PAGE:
The Views program, described above, can be expanded into a wider program that addresses the shortage of high school STEM teachers. In its full application, the vision includes also undergraduate STEM students who will be able to study toward a bachelor's degree in high school STEM education in parallel to their undergraduate studies, with no additional tuition cost. This means that each semester students will take one or two pedagogical courses from the STEM education program, in parallel to their regular science and engineering undergraduate studies, and will complete the two degrees at the same time. Thus, upon graduation they will become both scientists/engineers and educators, sometimes without extending the total study time needed.
Once again, these students will not have to commit themselves to work in the education system; however, it is reasonable to assume that some of them will turn to education just after graduation or at some stage in their professional development. In the meanwhile, after they graduate, they will use the pedagogical knowledge they gain in the Views program in their jobs in the high-tech industry and improve teaching and learning processes in their organization. In addition, their undergraduate studies will be more diverse and they will be able to use this knowledge immediately to improve their learning processes in their undergraduate studies.
From a broader perspective, programs such as Views may change the perception of the high school STEM teacher: No longer will it be a profession one remains in for many years with almost no options for mobility; rather, teaching STEM will be regarded as a step in the professional development of scientists and engineers, providing also employment security. In other words, as it is common to change jobs in the hi-tech industry, it will be possible to leave the industry forever or for several years in order to work in the education system; another option is to dedicate one work day to the educational system, maintaining the tech job as the main work place. Education is perceived, from this perspective, as an addition profession by which scientists and engineers can foster their professional development.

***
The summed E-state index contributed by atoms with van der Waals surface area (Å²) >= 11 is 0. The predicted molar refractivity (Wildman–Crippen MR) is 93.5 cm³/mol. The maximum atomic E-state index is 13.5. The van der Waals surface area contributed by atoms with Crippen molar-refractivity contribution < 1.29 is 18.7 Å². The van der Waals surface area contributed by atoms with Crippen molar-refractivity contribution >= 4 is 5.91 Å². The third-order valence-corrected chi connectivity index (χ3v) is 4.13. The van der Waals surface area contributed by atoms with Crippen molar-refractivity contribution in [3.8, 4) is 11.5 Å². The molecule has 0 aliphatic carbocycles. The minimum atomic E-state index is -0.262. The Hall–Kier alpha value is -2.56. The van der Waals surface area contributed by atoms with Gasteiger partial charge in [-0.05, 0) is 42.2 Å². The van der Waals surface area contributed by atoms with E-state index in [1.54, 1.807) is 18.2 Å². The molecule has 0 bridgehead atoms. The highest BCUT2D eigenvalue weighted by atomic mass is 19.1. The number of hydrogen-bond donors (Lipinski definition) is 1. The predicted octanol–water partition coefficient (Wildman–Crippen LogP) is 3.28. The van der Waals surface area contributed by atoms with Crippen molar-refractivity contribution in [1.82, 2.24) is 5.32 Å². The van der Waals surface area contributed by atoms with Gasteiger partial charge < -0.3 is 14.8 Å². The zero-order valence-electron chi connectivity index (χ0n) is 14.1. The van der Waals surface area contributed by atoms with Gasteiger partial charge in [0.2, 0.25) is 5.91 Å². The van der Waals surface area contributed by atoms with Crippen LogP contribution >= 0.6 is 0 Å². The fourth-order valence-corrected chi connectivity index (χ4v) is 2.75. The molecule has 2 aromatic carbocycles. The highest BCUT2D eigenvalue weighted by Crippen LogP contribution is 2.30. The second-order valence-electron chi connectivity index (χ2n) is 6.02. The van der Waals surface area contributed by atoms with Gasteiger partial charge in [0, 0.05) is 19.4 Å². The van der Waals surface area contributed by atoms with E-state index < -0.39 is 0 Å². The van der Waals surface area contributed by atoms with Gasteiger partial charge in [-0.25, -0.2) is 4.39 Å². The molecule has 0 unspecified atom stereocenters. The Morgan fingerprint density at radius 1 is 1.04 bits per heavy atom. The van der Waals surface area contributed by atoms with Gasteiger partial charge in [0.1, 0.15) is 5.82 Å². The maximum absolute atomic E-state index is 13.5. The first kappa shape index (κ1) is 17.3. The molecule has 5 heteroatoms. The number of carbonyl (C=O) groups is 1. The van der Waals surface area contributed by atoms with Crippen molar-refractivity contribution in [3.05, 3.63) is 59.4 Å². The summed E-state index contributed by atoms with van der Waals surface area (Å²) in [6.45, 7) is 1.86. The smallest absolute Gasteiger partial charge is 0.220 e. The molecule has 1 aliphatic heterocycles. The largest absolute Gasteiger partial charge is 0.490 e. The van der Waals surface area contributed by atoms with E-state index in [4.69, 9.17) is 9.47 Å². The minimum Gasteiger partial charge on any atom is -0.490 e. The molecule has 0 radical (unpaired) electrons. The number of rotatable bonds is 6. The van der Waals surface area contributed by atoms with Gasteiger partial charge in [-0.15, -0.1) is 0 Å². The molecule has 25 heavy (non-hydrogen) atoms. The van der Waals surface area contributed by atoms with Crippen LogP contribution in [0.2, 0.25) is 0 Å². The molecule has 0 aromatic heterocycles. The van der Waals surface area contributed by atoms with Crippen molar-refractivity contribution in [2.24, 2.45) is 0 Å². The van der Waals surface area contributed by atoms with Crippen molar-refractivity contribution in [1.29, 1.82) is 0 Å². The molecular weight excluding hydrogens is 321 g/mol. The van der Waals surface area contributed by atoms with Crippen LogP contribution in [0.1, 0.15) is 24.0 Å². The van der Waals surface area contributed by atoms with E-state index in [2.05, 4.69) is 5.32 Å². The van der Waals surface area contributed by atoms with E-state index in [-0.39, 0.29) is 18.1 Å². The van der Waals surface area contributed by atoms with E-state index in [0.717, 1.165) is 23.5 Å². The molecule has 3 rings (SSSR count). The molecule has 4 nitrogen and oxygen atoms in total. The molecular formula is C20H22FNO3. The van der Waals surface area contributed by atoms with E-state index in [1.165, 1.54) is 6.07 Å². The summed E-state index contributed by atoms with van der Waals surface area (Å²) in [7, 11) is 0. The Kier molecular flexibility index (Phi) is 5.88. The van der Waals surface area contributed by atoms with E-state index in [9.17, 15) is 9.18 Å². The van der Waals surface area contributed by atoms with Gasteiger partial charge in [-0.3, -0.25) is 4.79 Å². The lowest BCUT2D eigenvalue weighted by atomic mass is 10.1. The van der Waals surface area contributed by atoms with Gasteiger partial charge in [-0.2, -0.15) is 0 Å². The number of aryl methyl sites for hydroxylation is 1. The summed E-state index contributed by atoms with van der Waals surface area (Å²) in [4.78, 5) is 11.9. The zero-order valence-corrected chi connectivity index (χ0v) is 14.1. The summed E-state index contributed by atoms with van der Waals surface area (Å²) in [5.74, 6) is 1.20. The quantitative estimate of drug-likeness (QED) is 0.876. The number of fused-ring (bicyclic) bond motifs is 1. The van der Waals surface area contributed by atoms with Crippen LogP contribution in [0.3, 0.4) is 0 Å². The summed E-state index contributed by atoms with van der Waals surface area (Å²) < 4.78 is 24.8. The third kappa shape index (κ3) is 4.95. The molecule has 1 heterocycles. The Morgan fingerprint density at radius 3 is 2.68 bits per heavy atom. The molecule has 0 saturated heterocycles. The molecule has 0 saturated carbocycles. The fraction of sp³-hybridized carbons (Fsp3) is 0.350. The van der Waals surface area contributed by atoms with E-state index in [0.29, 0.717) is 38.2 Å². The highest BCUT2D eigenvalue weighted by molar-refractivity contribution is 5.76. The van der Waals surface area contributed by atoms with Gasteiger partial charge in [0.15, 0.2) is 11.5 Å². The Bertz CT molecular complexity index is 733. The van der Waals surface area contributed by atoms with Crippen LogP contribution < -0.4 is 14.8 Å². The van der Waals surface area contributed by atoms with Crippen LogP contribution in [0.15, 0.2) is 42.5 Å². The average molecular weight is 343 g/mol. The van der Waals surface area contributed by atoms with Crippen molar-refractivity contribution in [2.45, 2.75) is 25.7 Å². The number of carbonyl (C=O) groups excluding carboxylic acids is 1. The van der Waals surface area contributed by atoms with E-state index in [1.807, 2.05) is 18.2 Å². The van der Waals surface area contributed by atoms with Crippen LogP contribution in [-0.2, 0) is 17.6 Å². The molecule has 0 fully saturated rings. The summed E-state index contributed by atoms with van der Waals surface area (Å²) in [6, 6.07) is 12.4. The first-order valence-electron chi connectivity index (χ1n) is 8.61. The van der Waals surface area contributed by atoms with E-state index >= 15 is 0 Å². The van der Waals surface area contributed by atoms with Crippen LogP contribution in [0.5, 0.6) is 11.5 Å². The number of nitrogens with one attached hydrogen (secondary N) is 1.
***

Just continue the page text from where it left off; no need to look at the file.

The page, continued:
Since Israel is such a small country, it is my belief that the Views program will significantly impact Israel’s science and technology education in the very near future. It is, however, worthwhile to investigate its potential in other countries. Thus, Israel may serve as a pilot case study for larger countries. Needless to say, traditional STEM teacher preparation programs should be continued as well.
Orit Hazzan is head of the Department of Education in Technology and Science at the Technion – Israel Institute of Technology.
Put a group of university presidents together in one room and it won’t take long for the conversation to turn to that pesky thorn that is now firmly entrenched and slowly festering in our sides: national and international university rankings. In the beginning, when these rankings were largely compiled by media outlets such as U.S. News & World Report or Maclean’s to attract consumers to special features focused on the pros and cons of campuses in the U.S. or Canada, the thorn barely touched us with a glancing scratch. Over time, however, the annual scratch became more and more insistent and harder to ignore. Now rankings are nasty and barbed thorns with the capacity to hobble — sometimes disastrously so — otherwise healthy, high-functioning institutions of higher learning. And they’re here to stay.
The problems with national and international rankings are numerous and well known. So well known, in fact, that the world’s most powerful ranking organizations — the World’s Best Universities Rankings conducted by U.S. News & World Report in partnership with Quacquarelli Symonds and the Times Higher Education Rankings — have been working diligently to revise ranking measures and their methods in an attempt to increase the accuracy and objectivity of the rankings.